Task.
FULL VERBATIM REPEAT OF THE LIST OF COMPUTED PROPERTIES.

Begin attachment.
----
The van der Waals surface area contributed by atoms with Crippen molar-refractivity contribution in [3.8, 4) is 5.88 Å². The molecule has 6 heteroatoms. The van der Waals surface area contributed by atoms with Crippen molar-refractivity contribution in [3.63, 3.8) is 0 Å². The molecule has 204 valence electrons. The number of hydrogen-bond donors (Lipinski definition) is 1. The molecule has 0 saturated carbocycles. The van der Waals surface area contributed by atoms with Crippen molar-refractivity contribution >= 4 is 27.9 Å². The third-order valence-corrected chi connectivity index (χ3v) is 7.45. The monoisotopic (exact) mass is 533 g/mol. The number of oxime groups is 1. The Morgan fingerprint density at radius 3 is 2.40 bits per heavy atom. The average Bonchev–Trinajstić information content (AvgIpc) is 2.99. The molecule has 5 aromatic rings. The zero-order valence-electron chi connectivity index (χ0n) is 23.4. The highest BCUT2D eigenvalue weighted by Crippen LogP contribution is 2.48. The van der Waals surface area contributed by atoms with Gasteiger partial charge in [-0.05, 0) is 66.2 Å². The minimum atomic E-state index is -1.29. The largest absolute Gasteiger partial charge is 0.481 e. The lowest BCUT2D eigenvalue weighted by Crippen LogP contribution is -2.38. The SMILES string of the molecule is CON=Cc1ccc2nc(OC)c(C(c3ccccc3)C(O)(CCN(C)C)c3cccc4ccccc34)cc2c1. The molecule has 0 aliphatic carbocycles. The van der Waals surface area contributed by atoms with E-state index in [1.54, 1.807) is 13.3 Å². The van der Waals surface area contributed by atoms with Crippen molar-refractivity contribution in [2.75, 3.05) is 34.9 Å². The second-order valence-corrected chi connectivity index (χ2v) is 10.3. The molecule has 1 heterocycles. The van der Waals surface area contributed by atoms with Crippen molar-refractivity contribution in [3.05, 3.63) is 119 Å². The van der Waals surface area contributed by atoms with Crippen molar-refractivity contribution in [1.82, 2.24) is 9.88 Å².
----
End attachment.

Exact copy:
The van der Waals surface area contributed by atoms with Crippen molar-refractivity contribution in [3.8, 4) is 5.88 Å². The molecule has 6 heteroatoms. The van der Waals surface area contributed by atoms with Crippen molar-refractivity contribution in [3.63, 3.8) is 0 Å². The molecule has 204 valence electrons. The number of hydrogen-bond donors (Lipinski definition) is 1. The molecule has 0 saturated carbocycles. The van der Waals surface area contributed by atoms with Crippen molar-refractivity contribution >= 4 is 27.9 Å². The third-order valence-corrected chi connectivity index (χ3v) is 7.45. The monoisotopic (exact) mass is 533 g/mol. The number of oxime groups is 1. The Morgan fingerprint density at radius 3 is 2.40 bits per heavy atom. The average Bonchev–Trinajstić information content (AvgIpc) is 2.99. The molecule has 5 aromatic rings. The zero-order valence-electron chi connectivity index (χ0n) is 23.4. The highest BCUT2D eigenvalue weighted by Crippen LogP contribution is 2.48. The van der Waals surface area contributed by atoms with Gasteiger partial charge in [-0.05, 0) is 66.2 Å². The minimum atomic E-state index is -1.29. The largest absolute Gasteiger partial charge is 0.481 e. The lowest BCUT2D eigenvalue weighted by Crippen LogP contribution is -2.38. The SMILES string of the molecule is CON=Cc1ccc2nc(OC)c(C(c3ccccc3)C(O)(CCN(C)C)c3cccc4ccccc34)cc2c1. The molecule has 0 aliphatic carbocycles. The van der Waals surface area contributed by atoms with E-state index in [1.54, 1.807) is 13.3 Å². The van der Waals surface area contributed by atoms with Crippen molar-refractivity contribution in [2.75, 3.05) is 34.9 Å². The second-order valence-corrected chi connectivity index (χ2v) is 10.3. The molecule has 1 heterocycles. The van der Waals surface area contributed by atoms with Crippen molar-refractivity contribution in [3.05, 3.63) is 119 Å². The van der Waals surface area contributed by atoms with Crippen molar-refractivity contribution in [1.82, 2.24) is 9.88 Å².